Science journalism, longform & authenticity (Top3ics, 12 August)

Science journalism, longform & authenticity (Top3ics, 12 August)

In this week’s newsletter I return to the “3 Topics, 12+ links” template of week 1, but present things a little differently…

Stop blocking vital research

Last week’s The moral imperative for bioethics by Harvard University’s Steven Pinker made a powerful case for an approach to bioethics which would “get out of the way” and …

“not bog down research … based on nebulous but sweeping principles such as “dignity,” “sacredness,” or “social justice.” Nor should it … sow panic about speculative harms in the distant future… slowing down research has a massive human cost.

An excellent example of reframing the debate, whatever your actual opinion.

You may have missed: Unhealthy Fixation, Slate’s awesome longread on GMOs last month. Again, whatever your opinion, read it … if only to appreciate William Saletan’s ability to make almost 10,000 words palatable.

More: Both are tagged sciencejournalism, as are another 11 resources.

Longform: the evidence piles up

The Slate piece was also - unsurprisingly - tagged longform

Anyone who’s read my oldblog can attest that I’ve been longform since 2008, so this is a topic dear to my heart. This week I particularly liked The Death of Snackable Content, which reports research confirming my long-standing hope that:

the tide is actually moving away from 140 characters and ephemeral photos, and toward long-form specialty content… on average, articles with 3,000 to 10,000 words had 8,500 shares, whereas content with 1,000 words or less averaged 4,500 shares… there is far more value in creating a strong community around a specific topic than mass-producing content for the masses.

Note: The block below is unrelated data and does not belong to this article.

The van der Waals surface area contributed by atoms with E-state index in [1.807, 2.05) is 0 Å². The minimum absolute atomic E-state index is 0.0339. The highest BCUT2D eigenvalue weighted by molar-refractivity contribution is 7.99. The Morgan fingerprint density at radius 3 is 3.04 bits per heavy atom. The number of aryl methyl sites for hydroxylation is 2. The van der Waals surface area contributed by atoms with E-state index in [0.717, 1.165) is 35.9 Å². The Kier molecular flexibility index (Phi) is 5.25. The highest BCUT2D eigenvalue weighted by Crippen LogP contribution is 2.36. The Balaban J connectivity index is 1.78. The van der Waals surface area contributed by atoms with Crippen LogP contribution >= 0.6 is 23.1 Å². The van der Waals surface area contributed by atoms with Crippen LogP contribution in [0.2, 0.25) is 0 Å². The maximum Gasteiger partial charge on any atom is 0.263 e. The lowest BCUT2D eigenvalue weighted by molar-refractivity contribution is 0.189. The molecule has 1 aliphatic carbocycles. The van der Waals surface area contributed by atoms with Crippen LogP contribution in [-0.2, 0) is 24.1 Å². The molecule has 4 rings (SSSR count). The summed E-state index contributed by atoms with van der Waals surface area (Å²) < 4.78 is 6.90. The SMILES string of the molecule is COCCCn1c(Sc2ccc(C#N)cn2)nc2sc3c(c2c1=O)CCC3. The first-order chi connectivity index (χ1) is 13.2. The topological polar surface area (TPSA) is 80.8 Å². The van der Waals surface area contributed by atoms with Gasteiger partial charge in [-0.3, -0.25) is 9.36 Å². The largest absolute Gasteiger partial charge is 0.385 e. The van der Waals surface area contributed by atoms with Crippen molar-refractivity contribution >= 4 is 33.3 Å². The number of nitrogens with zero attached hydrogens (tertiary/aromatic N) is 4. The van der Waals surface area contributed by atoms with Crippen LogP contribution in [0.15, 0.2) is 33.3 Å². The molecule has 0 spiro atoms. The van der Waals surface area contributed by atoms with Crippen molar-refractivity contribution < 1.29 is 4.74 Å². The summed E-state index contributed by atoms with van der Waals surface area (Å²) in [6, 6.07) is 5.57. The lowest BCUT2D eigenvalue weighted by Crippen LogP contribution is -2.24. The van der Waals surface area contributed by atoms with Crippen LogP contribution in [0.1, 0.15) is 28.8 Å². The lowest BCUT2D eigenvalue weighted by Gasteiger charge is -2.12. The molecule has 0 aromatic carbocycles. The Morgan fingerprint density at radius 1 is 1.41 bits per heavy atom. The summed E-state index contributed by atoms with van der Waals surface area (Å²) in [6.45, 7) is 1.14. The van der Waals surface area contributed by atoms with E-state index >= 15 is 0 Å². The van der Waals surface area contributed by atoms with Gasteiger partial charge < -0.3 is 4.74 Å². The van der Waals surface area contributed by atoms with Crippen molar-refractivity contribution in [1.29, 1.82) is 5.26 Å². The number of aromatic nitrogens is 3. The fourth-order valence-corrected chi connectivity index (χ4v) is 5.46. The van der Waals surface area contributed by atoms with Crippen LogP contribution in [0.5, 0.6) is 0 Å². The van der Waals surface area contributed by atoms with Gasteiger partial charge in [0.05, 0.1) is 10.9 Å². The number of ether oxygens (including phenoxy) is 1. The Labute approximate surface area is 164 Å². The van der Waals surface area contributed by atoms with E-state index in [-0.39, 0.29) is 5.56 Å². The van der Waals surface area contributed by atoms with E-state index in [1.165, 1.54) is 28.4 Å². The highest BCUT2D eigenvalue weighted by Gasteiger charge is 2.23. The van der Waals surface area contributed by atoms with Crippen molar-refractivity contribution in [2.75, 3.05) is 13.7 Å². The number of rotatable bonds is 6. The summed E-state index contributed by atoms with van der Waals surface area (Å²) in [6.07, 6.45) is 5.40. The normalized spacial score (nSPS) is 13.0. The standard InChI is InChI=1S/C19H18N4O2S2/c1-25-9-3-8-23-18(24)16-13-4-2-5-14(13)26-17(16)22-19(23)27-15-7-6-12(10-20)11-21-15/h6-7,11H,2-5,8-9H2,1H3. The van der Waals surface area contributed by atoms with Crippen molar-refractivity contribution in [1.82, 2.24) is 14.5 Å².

In 2015 is the year the old internet finally died, however, Todd VanDerWerff argues that while:

“well-done longform could be the steak, it couldn’t be the meal… Social media has, essentially, turned every content provider into a syndicator… And if you work in online media, that’s terrifying.”

Other articles tagged ‘longform’ this week: 

You may have missed other resources tagged longform recently:

Beme me up

Longform is not the only reaction against the crapsnackable content flooding “first generation” social media platforms.

I for one cannot wait for nextgen social media if it’s about making social media social again. 

tl;dr: Beme and others like it are a reaction against the way social media has been co-opted by marketing, including self-marketing. It’s no longer about who we are, but how we - ourselves, our employers, clients, etc. - wish to appear. I’ve been tiring of it, and I know I’m not alone. If you ‘do’ social media for yourself or a client, you may want to watch this wave and ask yourself:

“What happens to my social media strategy when users prefer stripped-down authenticity and reject anything given a careful polish? How will my client look? How will I look?

As the old saying has it: in an era of transparency, best look good naked.

You may have missed other resources tagged authenticity earlier:

Shameless plug & request for questions

I’ve assembled an awesome line-up of speakers for a workshop on online communities at this October’s EuropeCom2015 conference: 

I’d love your questions beforehand so fire away.

Other recommendations this week:

As before, feedback welcome below, subscribe here or from the button (above right), and browse all (3) issues.

Related reading

More Stuff I Think

More Stuff tagged media , science journalism , longform , authenticity , bioethics , newsletter

See also: Communication Strategy , Content Strategy

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